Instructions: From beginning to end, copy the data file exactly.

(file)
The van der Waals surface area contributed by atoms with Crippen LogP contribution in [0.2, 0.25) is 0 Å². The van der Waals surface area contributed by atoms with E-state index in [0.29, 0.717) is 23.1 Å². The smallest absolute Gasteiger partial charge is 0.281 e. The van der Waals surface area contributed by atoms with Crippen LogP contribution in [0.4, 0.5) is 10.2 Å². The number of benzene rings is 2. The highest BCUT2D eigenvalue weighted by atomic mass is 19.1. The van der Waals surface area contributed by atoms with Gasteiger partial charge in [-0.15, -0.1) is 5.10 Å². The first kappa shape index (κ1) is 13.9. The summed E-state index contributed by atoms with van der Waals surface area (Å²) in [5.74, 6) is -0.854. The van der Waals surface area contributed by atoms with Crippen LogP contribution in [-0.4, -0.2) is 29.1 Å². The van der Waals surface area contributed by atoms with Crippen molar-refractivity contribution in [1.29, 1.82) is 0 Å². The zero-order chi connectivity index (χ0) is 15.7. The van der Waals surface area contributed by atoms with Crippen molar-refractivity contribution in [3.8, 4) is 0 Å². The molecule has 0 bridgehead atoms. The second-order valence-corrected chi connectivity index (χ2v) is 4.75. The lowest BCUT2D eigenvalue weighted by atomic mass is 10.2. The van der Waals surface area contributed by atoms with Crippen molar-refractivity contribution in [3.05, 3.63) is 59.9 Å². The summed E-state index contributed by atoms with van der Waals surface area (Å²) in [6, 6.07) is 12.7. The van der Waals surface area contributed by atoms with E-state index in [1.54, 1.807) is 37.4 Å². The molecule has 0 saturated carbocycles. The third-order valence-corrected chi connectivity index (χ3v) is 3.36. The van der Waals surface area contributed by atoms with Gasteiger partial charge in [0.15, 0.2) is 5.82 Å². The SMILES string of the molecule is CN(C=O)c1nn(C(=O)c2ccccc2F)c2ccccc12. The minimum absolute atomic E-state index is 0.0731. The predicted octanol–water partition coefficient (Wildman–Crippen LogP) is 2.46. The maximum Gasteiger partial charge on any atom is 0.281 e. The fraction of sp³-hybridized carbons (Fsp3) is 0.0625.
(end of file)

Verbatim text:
The van der Waals surface area contributed by atoms with Crippen LogP contribution in [0.2, 0.25) is 0 Å². The van der Waals surface area contributed by atoms with E-state index in [0.29, 0.717) is 23.1 Å². The smallest absolute Gasteiger partial charge is 0.281 e. The van der Waals surface area contributed by atoms with Crippen LogP contribution in [0.4, 0.5) is 10.2 Å². The number of benzene rings is 2. The highest BCUT2D eigenvalue weighted by atomic mass is 19.1. The van der Waals surface area contributed by atoms with Gasteiger partial charge in [-0.15, -0.1) is 5.10 Å². The first kappa shape index (κ1) is 13.9. The summed E-state index contributed by atoms with van der Waals surface area (Å²) in [5.74, 6) is -0.854. The van der Waals surface area contributed by atoms with Crippen LogP contribution in [-0.4, -0.2) is 29.1 Å². The van der Waals surface area contributed by atoms with Crippen molar-refractivity contribution in [1.29, 1.82) is 0 Å². The zero-order chi connectivity index (χ0) is 15.7. The van der Waals surface area contributed by atoms with Crippen molar-refractivity contribution in [3.8, 4) is 0 Å². The molecule has 0 bridgehead atoms. The second-order valence-corrected chi connectivity index (χ2v) is 4.75. The lowest BCUT2D eigenvalue weighted by atomic mass is 10.2. The van der Waals surface area contributed by atoms with Crippen molar-refractivity contribution in [3.05, 3.63) is 59.9 Å². The summed E-state index contributed by atoms with van der Waals surface area (Å²) in [6, 6.07) is 12.7. The van der Waals surface area contributed by atoms with E-state index in [1.54, 1.807) is 37.4 Å². The molecule has 0 saturated carbocycles. The third-order valence-corrected chi connectivity index (χ3v) is 3.36. The van der Waals surface area contributed by atoms with Gasteiger partial charge in [0.15, 0.2) is 5.82 Å². The SMILES string of the molecule is CN(C=O)c1nn(C(=O)c2ccccc2F)c2ccccc12. The minimum absolute atomic E-state index is 0.0731. The predicted octanol–water partition coefficient (Wildman–Crippen LogP) is 2.46. The maximum Gasteiger partial charge on any atom is 0.281 e. The fraction of sp³-hybridized carbons (Fsp3) is 0.0625.